Veterans Day was just over two weeks ago, Monday, November 11, 2013. Between that day and this, I’ve been thinking about what a really outstanding job this community does honoring its veterans. Throughout our school system, particularly the elementary schools, programs were held to make our kids aware of what Veterans Day is all about. Local veterans were honored with special programs at the schools, which served two important purposes: First, it let local vets know they’re not forgotten. Second, it instilled in our young people an appreciation of what was done for them by those who served this country.
There was also a commemoration service held at the Veterans Memorial Bridge in the far north end of North Memorial Park. Other service clubs and organizations, the American Legion in particular, made the day special for local vets. The local newspaper also covered Veterans Day events. I’m not sure every community did the same for its veterans. Most did something to honor their vets, I suspect, which was as it should have been. That was not the case after the war in Vietnam when the military’s popularity was at a low ebb. Vietnam, without question, has to be the least popular war in which this nation has ever been involved. As it turns out, those who opposed the Vietnam War were essentially right about it. History has now shown that every administration, from Eisenhower to Nixon, including Kennedy and Johnson, was wrong about what was going on in Southeast Asia. History demonstrates that it had nothing to do with “creeping Communism.” Nevertheless, beginning in the late 1950s through the early 1970s we sent more and more American troops to support the faltering South Vietnamese army. Did our involvement ultimately make any difference in the final outcome of the conflict in that part of the world? Nope! The outcome ultimately was the same as it would have been if we hadn’t gotten involved in the first place – except for the loss of 56,000 American lives…
It is critical to point out, however, that the sacrifice and heroism of those who went to Vietnam is in no way diminished by at least four administrations’ failure to understand what was really going on in Vietnam. The troops who were sent there were as brave and courageous as any whom we have sent into battle. The problem is they were sent there for entirely the wrong reasons! I can think of no other conflict in which American troops have been involved that was as unpopular with the homefolks as Vietnam. The ultimate tragedy was the civilian population took out their frustration on the troops, not on the politicians who sent them there. Young people in particular were opposed to our involvement in Vietnam. The contention that we were stopping the spread of communism in Southeast Asia simply didn’t resonate with the young people being drafted into the Army – and why should it have? It turned out to be nothing more than a terrible waste of lives. Now, nearly forty years later, it’s possible for Americans to take tours of beautiful and exotic Vietnam!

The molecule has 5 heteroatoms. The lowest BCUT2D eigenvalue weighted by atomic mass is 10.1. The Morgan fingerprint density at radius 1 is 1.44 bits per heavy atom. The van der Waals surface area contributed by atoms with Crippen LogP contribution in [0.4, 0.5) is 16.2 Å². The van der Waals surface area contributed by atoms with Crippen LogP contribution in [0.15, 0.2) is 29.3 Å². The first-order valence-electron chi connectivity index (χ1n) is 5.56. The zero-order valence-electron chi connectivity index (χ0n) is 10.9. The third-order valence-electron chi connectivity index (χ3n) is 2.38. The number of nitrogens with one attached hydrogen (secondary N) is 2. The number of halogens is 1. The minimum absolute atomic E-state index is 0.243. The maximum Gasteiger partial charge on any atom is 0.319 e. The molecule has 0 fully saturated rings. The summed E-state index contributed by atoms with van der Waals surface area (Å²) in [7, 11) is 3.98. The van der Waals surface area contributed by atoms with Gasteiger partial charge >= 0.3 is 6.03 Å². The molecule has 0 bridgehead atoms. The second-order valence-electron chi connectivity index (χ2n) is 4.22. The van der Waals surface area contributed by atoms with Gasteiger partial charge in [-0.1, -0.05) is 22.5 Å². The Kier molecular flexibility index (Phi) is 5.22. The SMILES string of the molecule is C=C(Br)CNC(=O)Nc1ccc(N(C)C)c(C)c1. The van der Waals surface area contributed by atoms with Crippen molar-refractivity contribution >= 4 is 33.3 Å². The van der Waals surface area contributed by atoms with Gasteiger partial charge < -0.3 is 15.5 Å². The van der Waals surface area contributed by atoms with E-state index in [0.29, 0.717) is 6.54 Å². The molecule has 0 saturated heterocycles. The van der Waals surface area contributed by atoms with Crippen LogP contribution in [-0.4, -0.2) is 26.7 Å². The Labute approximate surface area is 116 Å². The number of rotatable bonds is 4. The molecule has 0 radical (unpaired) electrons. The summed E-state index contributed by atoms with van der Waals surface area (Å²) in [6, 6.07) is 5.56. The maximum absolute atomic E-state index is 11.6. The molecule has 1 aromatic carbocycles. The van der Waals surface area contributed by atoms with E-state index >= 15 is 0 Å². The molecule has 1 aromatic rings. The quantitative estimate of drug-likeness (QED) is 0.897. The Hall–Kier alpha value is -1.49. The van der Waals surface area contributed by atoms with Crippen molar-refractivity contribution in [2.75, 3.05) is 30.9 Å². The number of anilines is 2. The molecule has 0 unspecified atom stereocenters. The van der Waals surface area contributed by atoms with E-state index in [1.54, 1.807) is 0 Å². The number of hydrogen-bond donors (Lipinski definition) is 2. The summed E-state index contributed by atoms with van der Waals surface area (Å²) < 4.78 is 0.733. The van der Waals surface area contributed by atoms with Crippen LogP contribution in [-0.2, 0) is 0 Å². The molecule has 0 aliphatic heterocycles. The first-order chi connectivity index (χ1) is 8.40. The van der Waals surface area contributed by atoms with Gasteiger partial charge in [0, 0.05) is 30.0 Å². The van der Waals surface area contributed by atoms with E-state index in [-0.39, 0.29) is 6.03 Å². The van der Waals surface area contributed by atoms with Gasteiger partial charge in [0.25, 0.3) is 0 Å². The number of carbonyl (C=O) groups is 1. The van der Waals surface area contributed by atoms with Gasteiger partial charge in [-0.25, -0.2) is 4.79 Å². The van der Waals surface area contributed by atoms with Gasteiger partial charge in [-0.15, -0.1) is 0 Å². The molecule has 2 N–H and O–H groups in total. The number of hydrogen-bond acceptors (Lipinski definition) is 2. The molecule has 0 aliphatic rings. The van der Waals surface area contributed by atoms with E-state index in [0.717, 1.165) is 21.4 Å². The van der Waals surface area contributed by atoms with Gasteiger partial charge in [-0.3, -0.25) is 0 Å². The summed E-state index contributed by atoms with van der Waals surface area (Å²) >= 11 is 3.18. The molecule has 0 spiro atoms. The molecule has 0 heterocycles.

The one good thing to come out of the war in Vietnam was, finally, the public realization of the terrible sacrifices made by the young Americans who were sent there. Public opinion about the veterans of that war has changed 180 degrees over the last several decades. But was our involvement in Vietnam worth the American lives that were lost? It wasn’t worth one American life, let along some 56,000 lives.
The same cannot be said, however, about the Korean War, World War II and certainly not World War I. It was World War I, as a matter of fact, that gave us Veterans Day. There were parades and celebrations all over the nation when the boys came home from all those other conflicts. For that matter, have you ever wondered why we celebrate Veterans Day on November 11th or why ceremonies on that day take place at 11 a.m.? Seems a little odd, doesn’t it? Odd as it may seem, there’s a very good reason for that time that day, and that month. World War I ended precisely at the 11th hour of the 11th day of the 11th month in 1918. It was at that moment that the shooting stopped on both sides of “no man’s land” all along the Western Front. That precise moment was decided upon by the victorious Allies and imposed on Germany.
Years ago Veterans Day was actually called Armistice Day. The reason for that is that what technically happened at 11 a.m. on November 11th back in 1918 was an armistice which means the killing simply stopped and the troops on both sides “stood in place” until a formal peace treaty could be signed, (the reality is most were sent home). The war was, technically, still on until a full seven months later when the Treaty of Versailles was signed by all the nations who were at war with one another – it was just that nobody had been killing each other after November 11th.
It’s interesting, I think, that, even though World War II was a far larger conflict that cost the lives of something like 85 million people worldwide, few people today know the official end date of World War II was September 2, 1945. Nevertheless, November 11th at 11 a.m. is the date and the time when we observe Veterans Day and we remember the service and sacrifice of all those who have worn the uniform of the armed forces of the United States.
That’s –30—for this week.